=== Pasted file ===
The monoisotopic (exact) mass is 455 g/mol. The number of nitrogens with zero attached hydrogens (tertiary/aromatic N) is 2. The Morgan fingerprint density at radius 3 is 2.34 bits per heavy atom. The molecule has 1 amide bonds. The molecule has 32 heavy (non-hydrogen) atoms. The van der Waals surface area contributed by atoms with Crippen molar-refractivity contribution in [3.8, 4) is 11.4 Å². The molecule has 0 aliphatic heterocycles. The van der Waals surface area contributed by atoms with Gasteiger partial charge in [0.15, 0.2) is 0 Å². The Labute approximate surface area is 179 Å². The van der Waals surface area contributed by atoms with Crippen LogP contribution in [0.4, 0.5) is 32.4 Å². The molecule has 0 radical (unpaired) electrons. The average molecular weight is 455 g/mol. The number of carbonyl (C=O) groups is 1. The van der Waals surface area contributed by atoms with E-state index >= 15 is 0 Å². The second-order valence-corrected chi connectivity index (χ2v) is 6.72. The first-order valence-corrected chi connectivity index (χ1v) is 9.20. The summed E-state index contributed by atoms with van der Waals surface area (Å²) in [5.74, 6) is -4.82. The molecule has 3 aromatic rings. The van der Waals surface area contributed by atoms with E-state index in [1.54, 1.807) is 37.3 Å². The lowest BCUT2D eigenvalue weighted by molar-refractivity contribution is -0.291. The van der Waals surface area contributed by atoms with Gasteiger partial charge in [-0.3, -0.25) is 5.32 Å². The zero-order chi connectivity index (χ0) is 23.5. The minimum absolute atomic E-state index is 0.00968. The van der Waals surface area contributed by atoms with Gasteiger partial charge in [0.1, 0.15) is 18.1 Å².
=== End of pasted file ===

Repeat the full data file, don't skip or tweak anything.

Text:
The monoisotopic (exact) mass is 455 g/mol. The number of nitrogens with zero attached hydrogens (tertiary/aromatic N) is 2. The Morgan fingerprint density at radius 3 is 2.34 bits per heavy atom. The molecule has 1 amide bonds. The molecule has 32 heavy (non-hydrogen) atoms. The van der Waals surface area contributed by atoms with Crippen molar-refractivity contribution in [3.8, 4) is 11.4 Å². The molecule has 0 aliphatic heterocycles. The van der Waals surface area contributed by atoms with Gasteiger partial charge in [0.15, 0.2) is 0 Å². The Labute approximate surface area is 179 Å². The van der Waals surface area contributed by atoms with Crippen LogP contribution in [0.4, 0.5) is 32.4 Å². The molecule has 0 radical (unpaired) electrons. The average molecular weight is 455 g/mol. The number of carbonyl (C=O) groups is 1. The van der Waals surface area contributed by atoms with E-state index >= 15 is 0 Å². The second-order valence-corrected chi connectivity index (χ2v) is 6.72. The first-order valence-corrected chi connectivity index (χ1v) is 9.20. The summed E-state index contributed by atoms with van der Waals surface area (Å²) in [5.74, 6) is -4.82. The molecule has 3 aromatic rings. The van der Waals surface area contributed by atoms with E-state index in [1.54, 1.807) is 37.3 Å². The lowest BCUT2D eigenvalue weighted by molar-refractivity contribution is -0.291. The van der Waals surface area contributed by atoms with Gasteiger partial charge in [-0.3, -0.25) is 5.32 Å². The zero-order chi connectivity index (χ0) is 23.5. The minimum absolute atomic E-state index is 0.00968. The van der Waals surface area contributed by atoms with Gasteiger partial charge in [0.1, 0.15) is 18.1 Å².